Several Factors Can Influence System Decisions

There are plenty of factors in the Linux vs. Windows debate.

There are plenty of factors in the Linux vs. Windows debate.

Both have advantages, according to Murray Roth, vice president of research and development for Landmark Graphics.

  • Linux's biggest advantage: It's the same technology that's been used on Unix and can actually work in a hybrid environment, making the transition from Unix to Linux smoother.
  • The biggest advantage of Windows is its familiarity.

"People have been using Windows on its business desktop for years, so the workflows are the same," Roth said. "Both these systems offer the capability to bring together the business and technical aspects of a company."

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There are plenty of factors in the Linux vs. Windows debate.

Both have advantages, according to Murray Roth, vice president of research and development for Landmark Graphics.

  • Linux's biggest advantage: It's the same technology that's been used on Unix and can actually work in a hybrid environment, making the transition from Unix to Linux smoother.
  • The biggest advantage of Windows is its familiarity.

"People have been using Windows on its business desktop for years, so the workflows are the same," Roth said. "Both these systems offer the capability to bring together the business and technical aspects of a company."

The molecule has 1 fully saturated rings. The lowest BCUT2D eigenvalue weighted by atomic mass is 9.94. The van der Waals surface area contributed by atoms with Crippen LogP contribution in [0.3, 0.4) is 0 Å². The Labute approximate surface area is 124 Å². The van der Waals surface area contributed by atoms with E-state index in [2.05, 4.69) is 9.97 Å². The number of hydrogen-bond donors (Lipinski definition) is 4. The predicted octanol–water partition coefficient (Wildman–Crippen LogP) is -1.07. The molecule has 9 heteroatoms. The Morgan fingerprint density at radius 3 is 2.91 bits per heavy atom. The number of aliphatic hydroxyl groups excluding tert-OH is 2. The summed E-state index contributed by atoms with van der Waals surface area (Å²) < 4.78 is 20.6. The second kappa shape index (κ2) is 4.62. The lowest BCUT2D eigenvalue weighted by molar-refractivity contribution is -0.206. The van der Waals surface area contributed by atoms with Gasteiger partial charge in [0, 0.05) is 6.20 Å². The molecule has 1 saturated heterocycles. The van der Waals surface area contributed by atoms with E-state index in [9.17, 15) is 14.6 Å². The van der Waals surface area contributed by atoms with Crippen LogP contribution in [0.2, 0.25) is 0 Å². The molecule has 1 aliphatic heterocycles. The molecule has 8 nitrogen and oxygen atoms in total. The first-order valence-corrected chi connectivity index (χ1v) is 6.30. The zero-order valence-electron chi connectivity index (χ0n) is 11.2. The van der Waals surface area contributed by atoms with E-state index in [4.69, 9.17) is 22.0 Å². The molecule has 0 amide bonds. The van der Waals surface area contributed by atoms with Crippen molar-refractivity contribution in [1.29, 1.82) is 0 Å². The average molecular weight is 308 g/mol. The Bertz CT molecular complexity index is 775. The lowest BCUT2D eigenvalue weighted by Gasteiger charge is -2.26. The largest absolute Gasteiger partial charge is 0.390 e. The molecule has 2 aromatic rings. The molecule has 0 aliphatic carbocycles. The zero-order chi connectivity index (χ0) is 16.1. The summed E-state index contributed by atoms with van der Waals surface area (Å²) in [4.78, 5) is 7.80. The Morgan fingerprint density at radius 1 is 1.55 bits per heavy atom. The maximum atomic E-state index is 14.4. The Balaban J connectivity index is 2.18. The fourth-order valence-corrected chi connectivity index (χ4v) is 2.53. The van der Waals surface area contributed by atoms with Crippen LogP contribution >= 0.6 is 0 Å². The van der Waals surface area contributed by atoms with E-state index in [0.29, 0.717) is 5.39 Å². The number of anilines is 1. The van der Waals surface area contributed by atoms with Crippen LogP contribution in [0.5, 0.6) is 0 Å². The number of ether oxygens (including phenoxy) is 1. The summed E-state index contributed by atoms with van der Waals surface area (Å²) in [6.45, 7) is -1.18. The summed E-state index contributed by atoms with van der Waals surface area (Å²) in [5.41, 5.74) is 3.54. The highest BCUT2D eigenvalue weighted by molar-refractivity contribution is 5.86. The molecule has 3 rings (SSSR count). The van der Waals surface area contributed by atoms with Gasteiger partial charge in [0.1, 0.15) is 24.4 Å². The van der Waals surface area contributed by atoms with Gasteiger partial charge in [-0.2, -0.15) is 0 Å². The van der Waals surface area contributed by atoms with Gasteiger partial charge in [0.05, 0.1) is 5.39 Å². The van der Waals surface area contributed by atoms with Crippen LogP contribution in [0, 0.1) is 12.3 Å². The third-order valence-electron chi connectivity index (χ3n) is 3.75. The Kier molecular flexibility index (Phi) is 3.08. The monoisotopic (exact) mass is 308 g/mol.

Of course, despite the increasing advantages of PC technology, there are corporate barriers — and among the most important is the cost associated with this type of massive shift to a new system. Most companies are still heavily focused on Unix technology because the firms have a huge investment in those systems, according to Jim Sledz, director of exploration information management strategy with Conoco.

"With the investment in Unix we have to look at this closely," he said. "When the end users start touting moving to a PC-based system you have to challenge them. What are you getting that you can't do on Unix today to justify these costs? Right now there's not that much. PC systems are faster, but I can get a faster Unix machine for a lot less than what I have to invest in supporting a whole new PC system."

Also, the issue of limited memory on PC systems is critical for oil companies.

"Data volumes are constantly increasing, and everybody wants to see all that data on their workstation screen at the same time," he said. "To get these bigger volumes and bigger cubes you have to use Unix.

Bottom line for him: "There's going to have to be that leap in memory capability for PC systems before it can make any real inroads."

Often it's replacement cycles that drive oil companies' needs, he added.

"If I just bought a new system, then I'm not going to be interested in changing," he said. "But if my company is at the point of changing out the corporate system, then I'm going to be interested in any new systems that can improve my capabilities.

"These are business-based decisions within large oil companies. You can't suddenly just decide to spend $5 million to convert to a PC-based system," he continued. "I have to put a business case forward and compare that with other issues within the company, so I better have a compelling argument.

"You have to take a hard look at what you're getting for that investment, and what is the rate of return."

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